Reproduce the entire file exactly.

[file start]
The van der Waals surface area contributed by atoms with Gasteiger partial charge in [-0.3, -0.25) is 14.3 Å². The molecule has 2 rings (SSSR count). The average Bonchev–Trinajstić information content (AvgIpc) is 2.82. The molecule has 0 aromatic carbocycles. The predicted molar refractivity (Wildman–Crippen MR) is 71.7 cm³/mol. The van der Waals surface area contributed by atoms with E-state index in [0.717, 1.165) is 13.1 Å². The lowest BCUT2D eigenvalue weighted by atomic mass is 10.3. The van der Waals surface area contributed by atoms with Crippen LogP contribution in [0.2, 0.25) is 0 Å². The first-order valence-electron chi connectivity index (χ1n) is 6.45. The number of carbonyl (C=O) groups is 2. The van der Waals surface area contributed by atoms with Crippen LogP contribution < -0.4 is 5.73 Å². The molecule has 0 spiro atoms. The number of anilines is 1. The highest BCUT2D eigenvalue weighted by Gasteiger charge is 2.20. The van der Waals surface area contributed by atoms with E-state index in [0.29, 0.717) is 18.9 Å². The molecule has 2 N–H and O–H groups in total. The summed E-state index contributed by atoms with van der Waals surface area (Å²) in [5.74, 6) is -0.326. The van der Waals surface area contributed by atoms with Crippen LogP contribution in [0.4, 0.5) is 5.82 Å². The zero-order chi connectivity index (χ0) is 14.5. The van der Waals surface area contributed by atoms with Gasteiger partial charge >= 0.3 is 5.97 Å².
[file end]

The van der Waals surface area contributed by atoms with Gasteiger partial charge in [-0.3, -0.25) is 14.3 Å². The molecule has 2 rings (SSSR count). The average Bonchev–Trinajstić information content (AvgIpc) is 2.82. The molecule has 0 aromatic carbocycles. The predicted molar refractivity (Wildman–Crippen MR) is 71.7 cm³/mol. The van der Waals surface area contributed by atoms with E-state index in [0.717, 1.165) is 13.1 Å². The lowest BCUT2D eigenvalue weighted by atomic mass is 10.3. The van der Waals surface area contributed by atoms with Crippen LogP contribution in [0.2, 0.25) is 0 Å². The first-order valence-electron chi connectivity index (χ1n) is 6.45. The number of carbonyl (C=O) groups is 2. The van der Waals surface area contributed by atoms with Crippen LogP contribution < -0.4 is 5.73 Å². The molecule has 0 spiro atoms. The number of anilines is 1. The highest BCUT2D eigenvalue weighted by Gasteiger charge is 2.20. The van der Waals surface area contributed by atoms with E-state index in [0.29, 0.717) is 18.9 Å². The molecule has 2 N–H and O–H groups in total. The summed E-state index contributed by atoms with van der Waals surface area (Å²) in [5.74, 6) is -0.326. The van der Waals surface area contributed by atoms with Crippen LogP contribution in [0.4, 0.5) is 5.82 Å². The zero-order chi connectivity index (χ0) is 14.5. The van der Waals surface area contributed by atoms with Gasteiger partial charge >= 0.3 is 5.97 Å².